Some of the institutions of the FWBO such as communities and right livelihood businesses have gone through difficult times during the past ten years and I think a lot of order members have lost faith in the spiritual efficacy of these contexts for practice. I would not try to persuade anyone from this view although I don’t share it – for me what is paramount is the spiritual friendship which is enabled by these situations rather than the institutions as ends in themselves. So what I would want to encourage is spiritual friendship and I would hope that if sufficient numbers of Order Members really took to heart the importance of spiritual friendship and the dependence of such friendship on conditions – conditions which involve spending time with other people, getting to know them intimately in different situations, engaging with them in many different ways- if as I say this was taken seriously then I feel sure that in time other contexts will develop that will enable and encourage spiritual friendship to flourish. In the Anguttara Nikaya the Buddha says that to really know another person you need to live with them, have dealings with them, see them cope with misfortune and have conversation with them – So – a bit more than a weekly chat over a cup of coffee. If we focus on building friendships between us then the institutions which support those friendships will grow up naturally as they did in the past, because they will grow out of our need and our enthusiasm.

Something else which I learned from my teachers early on was that the Buddha insisted during the last weeks of his life that the health and well-being of the Spiritual community depended on coming together frequently and in large numbers. I have tried to practice this and I have found that it has become a great source of happiness in my life. By resisting my natural introverted tendency to steer clear of large numbers of people as frequently as possible, I feel I have come to a better understanding of what the Buddha was talking about and it seems to me to go to the heart of spiritual community.

Until we meet a person and experience their presence as a living consciousness, our experience of them is necessarily subjective – we relate to them in the privacy of our own mind as an idea of a person, even a fixed idea of a person, rather than as a real multi dimensional person in all their complexity and mysteriousness.

It is essential to meet people and to become more intensely aware of them – of their uniqueness and similarity- it is essential if we are to get any grasp on the notion of interconnectedness. It is essential to meet people and interact with them on as deep a level as possible if we are really to establish insight into the fluid, non-fixed, non-separate, interconnected nature of consciousness.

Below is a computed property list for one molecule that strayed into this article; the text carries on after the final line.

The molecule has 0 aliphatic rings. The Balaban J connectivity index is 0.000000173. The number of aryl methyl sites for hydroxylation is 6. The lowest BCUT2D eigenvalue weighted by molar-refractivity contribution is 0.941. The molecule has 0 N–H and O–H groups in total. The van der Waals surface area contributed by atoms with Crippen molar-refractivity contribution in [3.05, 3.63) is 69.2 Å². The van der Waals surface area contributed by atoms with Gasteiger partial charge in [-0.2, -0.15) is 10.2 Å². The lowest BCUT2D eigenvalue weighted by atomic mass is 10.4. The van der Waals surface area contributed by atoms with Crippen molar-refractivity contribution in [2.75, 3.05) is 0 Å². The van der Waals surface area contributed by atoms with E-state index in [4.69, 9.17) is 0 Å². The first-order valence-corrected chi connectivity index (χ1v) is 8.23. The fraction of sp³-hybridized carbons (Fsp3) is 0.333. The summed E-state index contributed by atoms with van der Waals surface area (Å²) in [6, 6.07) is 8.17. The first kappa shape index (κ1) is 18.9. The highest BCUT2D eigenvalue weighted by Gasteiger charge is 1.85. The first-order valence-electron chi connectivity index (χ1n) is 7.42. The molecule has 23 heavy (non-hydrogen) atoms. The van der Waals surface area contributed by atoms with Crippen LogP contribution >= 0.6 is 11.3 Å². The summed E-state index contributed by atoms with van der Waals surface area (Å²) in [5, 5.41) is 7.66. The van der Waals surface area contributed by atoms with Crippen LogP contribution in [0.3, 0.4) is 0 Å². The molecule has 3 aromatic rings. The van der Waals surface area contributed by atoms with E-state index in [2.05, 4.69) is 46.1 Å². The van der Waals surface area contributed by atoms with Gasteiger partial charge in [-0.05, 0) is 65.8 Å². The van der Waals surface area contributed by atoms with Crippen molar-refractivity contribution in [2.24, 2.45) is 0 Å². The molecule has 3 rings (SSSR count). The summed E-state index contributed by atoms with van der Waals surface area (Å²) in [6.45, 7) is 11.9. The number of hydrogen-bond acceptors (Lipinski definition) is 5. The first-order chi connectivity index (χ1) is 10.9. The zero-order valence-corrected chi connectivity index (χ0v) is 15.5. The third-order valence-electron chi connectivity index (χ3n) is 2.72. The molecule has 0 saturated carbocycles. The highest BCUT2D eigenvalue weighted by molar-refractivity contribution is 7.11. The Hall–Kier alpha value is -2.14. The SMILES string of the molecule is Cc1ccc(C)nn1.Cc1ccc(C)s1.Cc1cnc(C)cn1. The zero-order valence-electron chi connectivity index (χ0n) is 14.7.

Bhante talks about this as ‘vital mutual responsiveness’ and the’ third order of consciousness’. I don’t believe the third order of consciousness can be experienced without very frequent personal face-to-face interactions. Communication via the internet won’t do it – it lacks too many dimensions, and communication via shabda is also not enough. What we need is face-to-face interaction. We need to spend time with some people on a daily or weekly basis and establish trust, understanding, friendship and mutual helpfulness. This forms a group which is an atom of the larger spiritual community and when all these atoms of friendship and mutual helpfulness come together the result can be very uplifting – approaching that third order consciousness – an inspiring spiritual community in which we are collectively our own teacher, our own guru – an embodiment of the Dharma that inspires us to more wholeheartedness. We become our own teacher and inspiration.

As I said, this fact of meeting other Order Members face to face and communicating with them and listening to them, being mutually aware is at the heart of what spiritual community is about. It is the meeting place of wisdom and compassion – where at best we can see through our own fixed self-view and it’s expression in selfishness and isolation and we can also see into the world of others and begin to erode barriers as we act on our natural impulses of generosity and kindness.